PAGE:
Chester TOOMBS v. STATE.
Chester Toombs was convicted of burglary in the third degree, a violation of § 13A-8-43, Ala.Code 1975. He was sentenced pursuant to the Habitual Felony Offender Act, § 13A-5-9(a)(1), Ala.Code 1975, to 15 years in prison. That sentence was split, and he was ordered to serve 3 years in prison and 12 years on probation. On appeal, Toombs contends that the trial judge committed reversible error when he had an ex parte communication with the jury after deliberations had begun.
The record indicates that shortly after the jury retired to deliberate, a sister of one of the jurors approached the trial judge and informed him that a child of one of the jurors had become seriously ill. The trial judge went into the jury room to get the juror and allowed her to telephone her mother. The juror was subsequently released from jury duty. The trial court then notified the alternate juror, who had been released just before deliberations had begun. (R. 90-91.) Toombs moved for a mistrial, arguing that the substitution of a juror during deliberations denied his right to a fair trial. The trial judge responded:
“Let the record show that the deliberations had been taking place about 10 minutes when this event occurred, and the jury was instructed to cease deliberations until it could be ascertained if the alternate could be retrieved.
“And I think that it is entirely proper [to substitute a juror] as long as the deliberations begin anew.”
(R. 93.) The trial judge denied Toombs's motion and instructed the jury as follows:
“[The alternate juror] graciously came back, and we will begin the deliberations anew. Begin your deliberations from scratch, just like we had just finished our charge. So, start all over.”
(R. 94.) The trial judge ensured that the alternate had not discussed the case with anyone after he was released, and the jury began deliberations. (R. 95-96.) Toombs subsequently filed a motion for a new trial, raising the same ground that he now raises on appeal. The trial court denied the motion. (C. 52.)
Toombs has failed to preserve this issue for appellate review. At trial, he based his motion for a mistrial on the ground that substituting a juror during deliberations infringed on his right to a fair trial. This ground is different from the one he raised in his motion for a new trial and in his brief to this court, i.e., that the trial judge committed reversible error by having an ex parte communication with the jury after deliberations had begun. A specific ground of objection waives all other grounds not specified. See Glass v. State, 671 So.2d 114, 120 (Ala.Cr.App.1995). Moreover, even though Toombs raised this ground in his motion for a new trial, the issue was untimely raised. See Greene v. City of Montgomery, 677 So.2d 794, 796 (Ala.Cr.App.1995); Ray v. State, 527 So.2d 166, 168 n. 2 (Ala.Cr.App.1987) (a ground concerning an ex parte communication with a member of the jury raised in a motion for a new trial is untimely).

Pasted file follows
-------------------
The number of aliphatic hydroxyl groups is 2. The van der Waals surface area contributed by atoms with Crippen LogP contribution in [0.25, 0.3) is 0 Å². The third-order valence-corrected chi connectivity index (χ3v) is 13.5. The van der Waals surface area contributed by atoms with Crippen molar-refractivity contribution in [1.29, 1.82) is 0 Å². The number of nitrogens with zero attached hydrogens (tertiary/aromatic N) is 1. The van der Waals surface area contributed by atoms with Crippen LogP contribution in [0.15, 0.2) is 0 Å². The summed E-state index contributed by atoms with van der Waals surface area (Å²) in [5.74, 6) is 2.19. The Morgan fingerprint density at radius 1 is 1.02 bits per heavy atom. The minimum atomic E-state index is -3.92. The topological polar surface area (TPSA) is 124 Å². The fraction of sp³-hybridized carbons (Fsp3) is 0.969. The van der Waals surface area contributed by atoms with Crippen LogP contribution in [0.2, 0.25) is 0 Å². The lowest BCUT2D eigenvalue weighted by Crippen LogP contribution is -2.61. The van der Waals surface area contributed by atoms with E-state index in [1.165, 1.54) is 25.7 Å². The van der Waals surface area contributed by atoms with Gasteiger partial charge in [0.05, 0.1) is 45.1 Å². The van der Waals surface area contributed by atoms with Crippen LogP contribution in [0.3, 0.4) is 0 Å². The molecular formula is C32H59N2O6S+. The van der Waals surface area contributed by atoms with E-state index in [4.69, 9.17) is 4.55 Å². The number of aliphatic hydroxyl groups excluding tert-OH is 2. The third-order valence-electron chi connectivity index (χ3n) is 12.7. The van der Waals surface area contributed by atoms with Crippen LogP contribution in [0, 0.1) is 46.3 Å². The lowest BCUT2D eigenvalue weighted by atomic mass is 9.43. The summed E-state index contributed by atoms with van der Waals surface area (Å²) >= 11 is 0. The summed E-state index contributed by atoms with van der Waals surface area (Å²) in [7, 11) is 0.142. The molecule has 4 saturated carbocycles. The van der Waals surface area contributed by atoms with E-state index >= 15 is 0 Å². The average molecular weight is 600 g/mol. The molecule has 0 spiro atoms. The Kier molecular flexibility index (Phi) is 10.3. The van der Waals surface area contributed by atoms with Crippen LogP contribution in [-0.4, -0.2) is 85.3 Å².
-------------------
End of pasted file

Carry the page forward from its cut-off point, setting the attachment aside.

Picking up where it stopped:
Moreover, even if the issue had been adequately preserved, the trial judge's communication with the jury did not amount to reversible error. See Ex parte Bankhead, 585 So.2d 112, 126 (Ala.1991) (an ex parte communication between a judge and a juror is harmless error when they do not discuss any fact in controversy or law applicable to the case). In fact, the trial judge's substitution of a juror outside of the presence of the parties was harmless error. The trial judge considered the sudden serious illness of a child of one of the jurors to be an emergency. See Williams v. State, 27 Ala.App. 293, 171 So. 386, 389 (1936) (holding that the defendant was not prejudiced when an ill juror, after deliberations began, left the other jurors, accompanied by the trial judge, to see a physician). The trial judge responded to the situation by immediately notifying the juror. He made no other remarks to the other jurors concerning the facts of the case or the applicable law. Cf. Hawkins v. Town of Moody, 668 So.2d 137, 139 (Ala.Cr.App.1995) (error for the trial judge to give supplemental instructions on the applicable law after the jury had retired to deliberate and outside the presence of the parties). When he released the juror to go to the aid of her sick child, the jury had been deliberating for only 10 minutes. See § 12-16-231, Ala.Code 1975 (after the jury has begun deliberations, a juror may be discharged in the case of an illness). Before the alternate juror was substituted, the trial judge instructed the jury that it must begin its deliberations anew. In addition, he ensured that the alternate juror had not spoken with anyone about the case since his release. The “best practice” would have been for the trial judge to summons Toombs, Toombs's counsel, and the State to discuss in open court whether the juror should be substituted. See § 12-16-232, Ala.Code 1975. Nevertheless, Toombs failed to show that the trial judge's substitution of a juror outside his presence injured one of his substantial rights. Because Toombs was not unduly prejudiced by the substitution, the trial judge committed only harmless error. See Rule 45, Ala.R.App.P. (“No judgment may be reversed ․ in any ․ criminal case on the ground ․ [of] error as to any matter of pleading or procedure, unless in the opinion of the court to which the appeal is taken ․ it should appear that the error complained of has probably injuriously affected the substantial rights of the parties.”); Guthrie v. State, 616 So.2d 914, 931 (Ala.Cr.App.1993) ( “After finding error, an appellate court may still affirm a conviction on the ground that the error was harmless.”).
For the above-mentioned reasons, the judgment of the Circuit Court of Russell County is due to be, and is hereby, affirmed.
LONG, P.J., and McMILLAN, BASCHAB, and FRY, JJ., concur.